Art Activities for Stress Relief

Art Activities For Stress Relief

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 Studies show that art therapy, coloring mandalas , and drawing in general can minimize anxiety and combat negative mood (these studies are cited on the last page of this article). Most of the studies have people drawing or coloring for about 20 minutes, so it’s really not necessary to be a gifted or serious artist for this stress reliever to be helpful; no artistic ability is required, in fact!  (See this article for more details the research on art therapy and art for stress relief.)  One reason drawing and coloring may be helpful for stress is that the act itself brings us to the present moment—it can be an exercise in mindfulness.  Also, the creation of something beautiful can be soothing and engulfing, as we know from research on gratifications.  There are many ways you can engage in artistic activities to soothe your frazzled nerves, or just to deepen your inner peace and express yourself, and each has its own appeal, based on your personality and needs.   Here are some of the more beneficial ways to go about coloring yourself into a place of peace.

Create Something Beautiful For Stress Relief

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 Some people are deeply talented artists who can create lifelike drawings, amusing cartoons, powerful animae drawings, and other pieces of art with relative ease.  Others struggle to draw stick figures.  When it comes to stress management, the end product doesn’t really matter; it’s the process of creating a piece of art that counts. One study divided slightly stressed subjects into two groups and found that creating a picture (rather than simply looking at and sorting famous pieces of art) relieved anxiety and decreased negative mood.  In this study, they chose between using charcoal pencils, oil pastels, or even regular colored pencils, and the drawings themselves weren’t evaluated, just the anxiety levels and mood of the people after they were done.  So whether you are someone who already enjoys creating art but doesn’t make time for it, or you’re someone who doubts their own artistic ability, let go of results; create something that’s just for you in a drawing journal, a canvas, or whatever you have handy.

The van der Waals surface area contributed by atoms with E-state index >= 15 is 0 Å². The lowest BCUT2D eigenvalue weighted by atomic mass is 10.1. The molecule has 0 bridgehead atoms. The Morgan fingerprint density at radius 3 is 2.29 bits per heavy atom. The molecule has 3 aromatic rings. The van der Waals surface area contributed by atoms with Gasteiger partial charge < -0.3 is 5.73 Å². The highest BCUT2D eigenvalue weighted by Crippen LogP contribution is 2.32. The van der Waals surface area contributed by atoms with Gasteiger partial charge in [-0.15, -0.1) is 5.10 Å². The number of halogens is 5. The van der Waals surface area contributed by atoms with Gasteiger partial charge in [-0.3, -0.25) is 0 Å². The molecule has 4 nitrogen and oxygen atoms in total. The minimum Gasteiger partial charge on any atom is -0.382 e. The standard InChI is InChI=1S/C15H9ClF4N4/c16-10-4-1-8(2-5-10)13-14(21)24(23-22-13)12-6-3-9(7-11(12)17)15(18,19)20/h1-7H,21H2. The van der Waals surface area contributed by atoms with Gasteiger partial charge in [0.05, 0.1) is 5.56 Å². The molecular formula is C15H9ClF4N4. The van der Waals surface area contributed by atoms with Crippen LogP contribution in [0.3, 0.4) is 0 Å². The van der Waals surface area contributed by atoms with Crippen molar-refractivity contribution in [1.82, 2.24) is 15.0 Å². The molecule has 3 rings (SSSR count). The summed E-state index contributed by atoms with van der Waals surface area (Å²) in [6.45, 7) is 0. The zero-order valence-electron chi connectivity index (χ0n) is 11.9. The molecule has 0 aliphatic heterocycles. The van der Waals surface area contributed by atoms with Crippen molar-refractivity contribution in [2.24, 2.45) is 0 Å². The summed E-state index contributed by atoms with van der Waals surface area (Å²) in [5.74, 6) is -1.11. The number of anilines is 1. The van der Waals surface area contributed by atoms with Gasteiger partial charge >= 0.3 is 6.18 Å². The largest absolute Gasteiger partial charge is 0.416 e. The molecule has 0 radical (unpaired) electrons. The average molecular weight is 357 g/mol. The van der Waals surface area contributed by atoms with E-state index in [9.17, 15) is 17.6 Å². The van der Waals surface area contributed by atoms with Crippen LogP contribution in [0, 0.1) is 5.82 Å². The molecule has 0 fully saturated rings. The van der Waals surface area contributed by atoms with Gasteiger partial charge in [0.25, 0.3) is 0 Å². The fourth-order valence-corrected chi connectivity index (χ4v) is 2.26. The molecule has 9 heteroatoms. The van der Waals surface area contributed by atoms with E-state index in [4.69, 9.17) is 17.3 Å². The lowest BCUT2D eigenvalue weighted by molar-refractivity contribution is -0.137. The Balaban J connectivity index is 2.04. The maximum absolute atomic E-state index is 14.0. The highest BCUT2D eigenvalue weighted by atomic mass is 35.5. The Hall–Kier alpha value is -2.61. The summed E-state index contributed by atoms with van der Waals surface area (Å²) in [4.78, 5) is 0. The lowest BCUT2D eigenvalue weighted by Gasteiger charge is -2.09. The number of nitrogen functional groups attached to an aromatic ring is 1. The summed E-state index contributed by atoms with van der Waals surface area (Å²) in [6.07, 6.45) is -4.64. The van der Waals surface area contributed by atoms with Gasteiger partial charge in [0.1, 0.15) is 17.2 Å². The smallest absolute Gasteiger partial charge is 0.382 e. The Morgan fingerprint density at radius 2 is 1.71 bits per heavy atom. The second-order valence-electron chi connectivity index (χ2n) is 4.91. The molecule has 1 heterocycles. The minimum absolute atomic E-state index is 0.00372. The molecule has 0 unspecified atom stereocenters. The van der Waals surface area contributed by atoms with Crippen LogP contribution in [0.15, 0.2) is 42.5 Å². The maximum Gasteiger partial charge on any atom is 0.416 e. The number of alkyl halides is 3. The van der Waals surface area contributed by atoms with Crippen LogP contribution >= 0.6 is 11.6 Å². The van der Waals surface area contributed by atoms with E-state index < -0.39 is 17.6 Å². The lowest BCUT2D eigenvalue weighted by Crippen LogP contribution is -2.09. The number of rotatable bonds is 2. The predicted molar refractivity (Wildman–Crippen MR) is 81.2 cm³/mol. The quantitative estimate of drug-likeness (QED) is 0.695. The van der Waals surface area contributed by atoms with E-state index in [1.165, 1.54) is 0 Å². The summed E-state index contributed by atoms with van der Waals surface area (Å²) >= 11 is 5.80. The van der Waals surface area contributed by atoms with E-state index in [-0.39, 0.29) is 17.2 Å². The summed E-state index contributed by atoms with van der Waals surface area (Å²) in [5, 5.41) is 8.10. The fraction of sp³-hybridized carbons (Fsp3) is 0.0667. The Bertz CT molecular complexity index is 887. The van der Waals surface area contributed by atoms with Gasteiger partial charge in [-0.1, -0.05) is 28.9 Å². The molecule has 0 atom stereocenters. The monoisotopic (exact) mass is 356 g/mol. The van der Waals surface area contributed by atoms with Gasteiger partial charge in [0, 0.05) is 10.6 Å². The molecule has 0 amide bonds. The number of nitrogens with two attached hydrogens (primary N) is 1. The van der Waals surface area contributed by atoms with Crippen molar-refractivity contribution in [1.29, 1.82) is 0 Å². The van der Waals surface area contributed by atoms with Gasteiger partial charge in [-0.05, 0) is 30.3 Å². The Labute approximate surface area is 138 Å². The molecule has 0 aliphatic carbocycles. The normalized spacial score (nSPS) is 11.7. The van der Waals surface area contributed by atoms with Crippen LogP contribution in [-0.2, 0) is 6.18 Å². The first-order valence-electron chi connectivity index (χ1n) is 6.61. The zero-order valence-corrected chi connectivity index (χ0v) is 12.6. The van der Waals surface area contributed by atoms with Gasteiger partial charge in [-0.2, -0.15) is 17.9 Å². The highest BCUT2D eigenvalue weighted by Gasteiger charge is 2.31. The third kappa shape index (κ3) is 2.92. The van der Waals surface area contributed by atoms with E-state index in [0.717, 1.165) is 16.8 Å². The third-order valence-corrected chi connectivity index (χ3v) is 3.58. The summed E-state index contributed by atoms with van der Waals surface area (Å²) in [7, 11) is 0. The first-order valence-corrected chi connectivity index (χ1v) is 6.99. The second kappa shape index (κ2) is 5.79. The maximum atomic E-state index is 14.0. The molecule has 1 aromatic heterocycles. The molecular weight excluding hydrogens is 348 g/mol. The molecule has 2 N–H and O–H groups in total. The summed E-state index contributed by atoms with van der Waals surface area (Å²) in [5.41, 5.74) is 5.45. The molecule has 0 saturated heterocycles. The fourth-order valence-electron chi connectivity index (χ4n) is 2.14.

Create Your Own Symbolic Mandala

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 Carl Jung was one of the original proponents for creating mandalas as a therapeutic tool, and a legion of therapists and art enthusiasts have joined in recommending this practice in the decades since.  Mandalas are circular designs that include often intricate patterns and symbols within them. One study found that creating mandalas minimized the symptoms of trauma in PTSD patients a month after patients engaged in this activity three times. Creating a mandala allows you to process some of what you are feeling (if you include symbols that represent what you have been through in your life, triumphs that you have had, challenges you’ve faced, or anything else that is important to you) without getting into the “story” of it, and potentially triggering rumination.  It also allows you to root yourself in the moment as you create a piece of art, and somewhat frees you from concerns about whether the pictures look “good” or even realistic.  Your mandala can look however you want it to look, and it can be rich with meaning or just a bunch of shapes and squiggles that look good to you.  All you need to do is have fun. 

Here is more on how to create a mandala, from Cathy Wong,  an Alternative Medicine expert.